testing acute and convalescent sera. Canine influenza serology testing
is performed at Cornell University. Collection of oropharygeal swabs or
tracheal wash samples on febrile dogs early in the course of the disease
may be submitted on ice pack to WADDL for detection of viral RNA by
polymerase chain reaction assay (PCR) for all Influenza A virus
subtypes. Tissues (lung, bronchiolar lymph nodes) from dogs that have
died acutely can be submitted to WADDL, a portion fixed in buffered
formalin, and fresh tissues submitted on ice pack for PCR. Contact WADDL
at 509-335-9696 if any questions arise.
There is a
newly released vaccine available for the protection against
clinical signs associated with canine influenza subtype H3N8. At
this time it is regarded as a “non-core” vaccine in the Pacific
Northwest, meaning that the vaccine is not routinely recommended unless
there were risks associated with horses, racetracks, greyhounds, etc.
Dog owners travelling with their dogs to shows in the aforementioned
states would be advised to see their veterinarian to decide if the risks
warrant vaccination. The infection rate and disease potential with
canine influenza are much lower than canine distemper, canine
parvovirus, and canine adenovirus, which are considered “core” vaccines
for all dogs. The duration of protective immunity (DOPI) and
frequency of boosters have not yet been well defined for the canine
influenza vaccine. However, an annual booster is recommended by the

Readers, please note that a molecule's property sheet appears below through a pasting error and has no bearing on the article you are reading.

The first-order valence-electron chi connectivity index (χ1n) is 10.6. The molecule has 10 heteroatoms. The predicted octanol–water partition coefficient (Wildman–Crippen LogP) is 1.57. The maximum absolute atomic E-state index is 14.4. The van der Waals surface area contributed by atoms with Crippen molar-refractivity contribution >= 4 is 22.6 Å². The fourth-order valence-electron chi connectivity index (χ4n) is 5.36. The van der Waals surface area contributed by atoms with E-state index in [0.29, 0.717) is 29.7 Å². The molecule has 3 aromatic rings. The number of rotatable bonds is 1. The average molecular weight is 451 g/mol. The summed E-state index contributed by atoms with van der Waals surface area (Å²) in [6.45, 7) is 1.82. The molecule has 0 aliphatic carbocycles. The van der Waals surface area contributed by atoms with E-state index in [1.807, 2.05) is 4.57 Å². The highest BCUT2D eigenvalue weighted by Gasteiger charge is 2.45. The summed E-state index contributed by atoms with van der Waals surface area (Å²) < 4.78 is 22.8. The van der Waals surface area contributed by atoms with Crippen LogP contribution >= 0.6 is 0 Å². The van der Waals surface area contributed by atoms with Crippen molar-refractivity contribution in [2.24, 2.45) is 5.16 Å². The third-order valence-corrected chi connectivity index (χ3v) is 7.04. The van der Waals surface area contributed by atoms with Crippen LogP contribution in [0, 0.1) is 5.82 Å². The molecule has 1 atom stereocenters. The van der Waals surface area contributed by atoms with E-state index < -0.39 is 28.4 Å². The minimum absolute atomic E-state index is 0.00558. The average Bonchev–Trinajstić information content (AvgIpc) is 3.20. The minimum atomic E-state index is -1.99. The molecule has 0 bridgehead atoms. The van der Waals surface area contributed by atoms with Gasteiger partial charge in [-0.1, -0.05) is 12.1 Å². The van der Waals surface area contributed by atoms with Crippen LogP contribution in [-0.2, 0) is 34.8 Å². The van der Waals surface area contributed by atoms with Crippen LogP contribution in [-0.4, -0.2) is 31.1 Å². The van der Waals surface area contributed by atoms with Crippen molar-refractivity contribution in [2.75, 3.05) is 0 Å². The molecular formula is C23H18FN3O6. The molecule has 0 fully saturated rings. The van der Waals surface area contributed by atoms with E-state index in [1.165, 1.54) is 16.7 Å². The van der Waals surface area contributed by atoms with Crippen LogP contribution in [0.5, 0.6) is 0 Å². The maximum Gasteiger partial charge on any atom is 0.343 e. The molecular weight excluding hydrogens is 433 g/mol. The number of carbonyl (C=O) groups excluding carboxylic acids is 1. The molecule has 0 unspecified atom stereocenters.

manufacturer (Intervet data, 2009). This vaccine is not
cross-protective to the other influenza subtypes infecting dogs, and
there are no vaccines currently available for the other subtypes
available for use in dogs.
Public Health Concerns:
There is no evidence that canine influenza subtype H3N8 and H3N2 can
infect humans and thus does not pose a public health risk. H5N1
and H1N1 have been shown to infect humans however there have been no
reports of dog to human transmission of the viruses.
Crawford PC, et al. Transmission of equine influenza virus to dogs.
Science 310: 482-485, 2005.
Daly JM, et al. Transmission of equine influenza virus to english
foxhounds. Emerg. Infect Dis 14: 461-464, 2008.
Deshpande MS, et al. Experimental reproduction of canine influenza virus
H3N8 infection in young puppies. Vet Therapeutics 10: 29-39, 2009.
Dubovi EJ and Njaa BL. Canine Influenza. Vet Clin No Amer. Small Ani
Prac 38: 827-835, 2008.
Harder et al. Influenza virus infections in dogs and cats. Vet.
Imm. And Immunopath. 134: 54-60, 2010
Jung et al. Pathology in dogs with experimental canine H3N2 influenza
virus infection. Res. In Vet. Sci. Article in press, 2010.
Solomon R and Webster RG. The influenza virus enigma. Cell 136:402-410,
Songserm et al. Fatal avian influenza A H5N1 infection in a dog. Emer.
Inf. Dis. 12:1744-7, 2006
Yamanaka T, et al. Interspecies transmission of equine influenza virus
(H3N8) to dogs by close contact with experimentally infected horses. Vet
Microbiol 139:351-355, 2009.
Compiled by J. Evermann and C. Huntsberry, WADDL